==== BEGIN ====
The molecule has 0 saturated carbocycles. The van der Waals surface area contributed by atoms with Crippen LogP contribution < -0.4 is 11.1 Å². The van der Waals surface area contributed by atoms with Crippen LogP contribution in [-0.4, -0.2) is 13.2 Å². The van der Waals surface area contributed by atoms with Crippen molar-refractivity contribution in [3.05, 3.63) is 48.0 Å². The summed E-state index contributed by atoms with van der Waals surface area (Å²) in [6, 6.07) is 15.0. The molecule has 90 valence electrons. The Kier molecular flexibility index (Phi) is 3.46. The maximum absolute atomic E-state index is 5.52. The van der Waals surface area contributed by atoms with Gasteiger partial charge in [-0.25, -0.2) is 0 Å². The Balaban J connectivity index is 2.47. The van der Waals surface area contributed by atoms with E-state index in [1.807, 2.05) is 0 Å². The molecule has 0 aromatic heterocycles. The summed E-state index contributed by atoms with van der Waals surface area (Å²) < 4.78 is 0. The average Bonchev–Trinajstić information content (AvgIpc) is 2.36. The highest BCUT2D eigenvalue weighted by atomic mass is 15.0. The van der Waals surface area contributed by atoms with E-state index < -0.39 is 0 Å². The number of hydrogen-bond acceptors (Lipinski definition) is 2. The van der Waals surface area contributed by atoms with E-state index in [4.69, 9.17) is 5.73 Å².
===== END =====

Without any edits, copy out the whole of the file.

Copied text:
The molecule has 0 saturated carbocycles. The van der Waals surface area contributed by atoms with Crippen LogP contribution < -0.4 is 11.1 Å². The van der Waals surface area contributed by atoms with Crippen LogP contribution in [-0.4, -0.2) is 13.2 Å². The van der Waals surface area contributed by atoms with Crippen molar-refractivity contribution in [3.05, 3.63) is 48.0 Å². The summed E-state index contributed by atoms with van der Waals surface area (Å²) in [6, 6.07) is 15.0. The molecule has 90 valence electrons. The Kier molecular flexibility index (Phi) is 3.46. The maximum absolute atomic E-state index is 5.52. The van der Waals surface area contributed by atoms with Gasteiger partial charge in [-0.25, -0.2) is 0 Å². The Balaban J connectivity index is 2.47. The van der Waals surface area contributed by atoms with E-state index in [1.807, 2.05) is 0 Å². The molecule has 0 aromatic heterocycles. The summed E-state index contributed by atoms with van der Waals surface area (Å²) < 4.78 is 0. The average Bonchev–Trinajstić information content (AvgIpc) is 2.36. The highest BCUT2D eigenvalue weighted by atomic mass is 15.0. The van der Waals surface area contributed by atoms with E-state index < -0.39 is 0 Å². The number of hydrogen-bond acceptors (Lipinski definition) is 2. The van der Waals surface area contributed by atoms with E-state index in [4.69, 9.17) is 5.73 Å².